The referee rejected the stipulation in question because he accepted the medical opinion of Dr. Walker, the operating surgeon; he said he discounted Dr. Lipton's preliminary opinion that the July 7th incident was the cause of the applicant's disability because the applicant's medical history showed that Kinney had experienced some pain and numbness in his left leg and foot on other occasions and because the preliminary opinion was superseded by the doctor's final report in which he made no reference to the alleged specific injury. While stipulations between adversary parties concerning the existence or nonexistence of material facts are permissible in workmen's compensation cases, the stipulations are not binding on the appeals board or the referee; the board or referee, as here, may reject a stipulation and base the decision on the evidence presented at the hearing. (Lab.Code, s 5702; Frankfort General Ins. Co. v. Pillsbury, 173 Cal. 56, 58, 159 P. 150; Pacific Indemnity Co. v. Ind. Acc. Com., 86 Cal.App.2d 726, 735, 195 P.2d 919; Ocean A. & G. Corp. v. Indus. Acc. Com., 88 Cal.App. 369, 371, 263 P. 823.)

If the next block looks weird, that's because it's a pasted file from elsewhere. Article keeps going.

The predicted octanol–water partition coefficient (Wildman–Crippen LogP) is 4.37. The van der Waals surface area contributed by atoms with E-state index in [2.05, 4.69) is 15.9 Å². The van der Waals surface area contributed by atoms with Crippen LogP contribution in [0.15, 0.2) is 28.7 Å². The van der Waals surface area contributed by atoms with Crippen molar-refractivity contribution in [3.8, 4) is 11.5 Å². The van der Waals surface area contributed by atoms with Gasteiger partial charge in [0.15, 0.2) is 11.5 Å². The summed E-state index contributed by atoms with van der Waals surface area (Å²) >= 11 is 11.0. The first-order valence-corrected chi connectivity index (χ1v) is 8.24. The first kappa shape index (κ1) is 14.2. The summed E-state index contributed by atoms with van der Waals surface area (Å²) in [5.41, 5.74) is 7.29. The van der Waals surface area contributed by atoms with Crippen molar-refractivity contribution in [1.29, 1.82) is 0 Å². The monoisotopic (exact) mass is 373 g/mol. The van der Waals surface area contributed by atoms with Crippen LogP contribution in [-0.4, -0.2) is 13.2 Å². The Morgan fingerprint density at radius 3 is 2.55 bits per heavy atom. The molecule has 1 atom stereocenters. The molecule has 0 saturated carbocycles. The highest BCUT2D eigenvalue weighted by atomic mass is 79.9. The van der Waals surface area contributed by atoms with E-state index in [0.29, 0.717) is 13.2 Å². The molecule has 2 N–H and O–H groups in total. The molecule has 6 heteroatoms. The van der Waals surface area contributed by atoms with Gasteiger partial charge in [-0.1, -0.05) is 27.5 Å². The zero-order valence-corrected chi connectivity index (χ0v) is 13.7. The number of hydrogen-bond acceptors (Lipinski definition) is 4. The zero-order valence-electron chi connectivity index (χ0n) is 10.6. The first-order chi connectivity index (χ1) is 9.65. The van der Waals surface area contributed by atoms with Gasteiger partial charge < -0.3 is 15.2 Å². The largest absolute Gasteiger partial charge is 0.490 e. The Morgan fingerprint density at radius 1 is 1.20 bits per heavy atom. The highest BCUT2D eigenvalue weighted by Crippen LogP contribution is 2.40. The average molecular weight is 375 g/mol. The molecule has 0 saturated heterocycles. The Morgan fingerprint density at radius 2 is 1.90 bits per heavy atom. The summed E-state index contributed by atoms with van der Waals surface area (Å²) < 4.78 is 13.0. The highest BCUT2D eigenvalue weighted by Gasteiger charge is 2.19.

We turn to petitioner's contention that it was denied due process of law; it asserts that it was not notified of the referee's intention to disregard the stipulation which was made in Case No. 74 F 29081 and was not given the opportunity to present evidence on the specific injury issue.
Respondent does not deny that petitioner was not given notice of the referee's intention to disregard the stipulation. Nor does respondent assert that it would have been proper for the referee to reject the stipulation which was made in Case No. 74 F 29081 without first giving the stipulating parties notice and the opportunity to present evidence. Respondent insists that petitioner has no standing to object because the stipulation was not signed by petitioner and was filed in connection with an application to which petitioner was not a party.
Respondent's argument that petitioner was not entitled to notice and the opportunity to be heard merely because petitioner did not sign the stipulation and was not a party to Case No. 74 F 29081 is untenable. A stipulation on a material fact is treated as evidence in the nature of an admission (Nungaray v. Pleasant Valley, etc., Assn., 142 Cal.App.2d 653, 666—667, 300 P.2d 285), and in his order of consolidation the referee stated that all evidence received in one case was received in the other ‘insofar as it (was) relevant and material.’ (See also Cal.Admin.Code, tit. 8, s 10590.) Because the stipulation, and hence the admission, would have reduced the extent of petitioner's liability in Case No. 72 F 26735, it was ‘relevant and material’ evidence in both cases.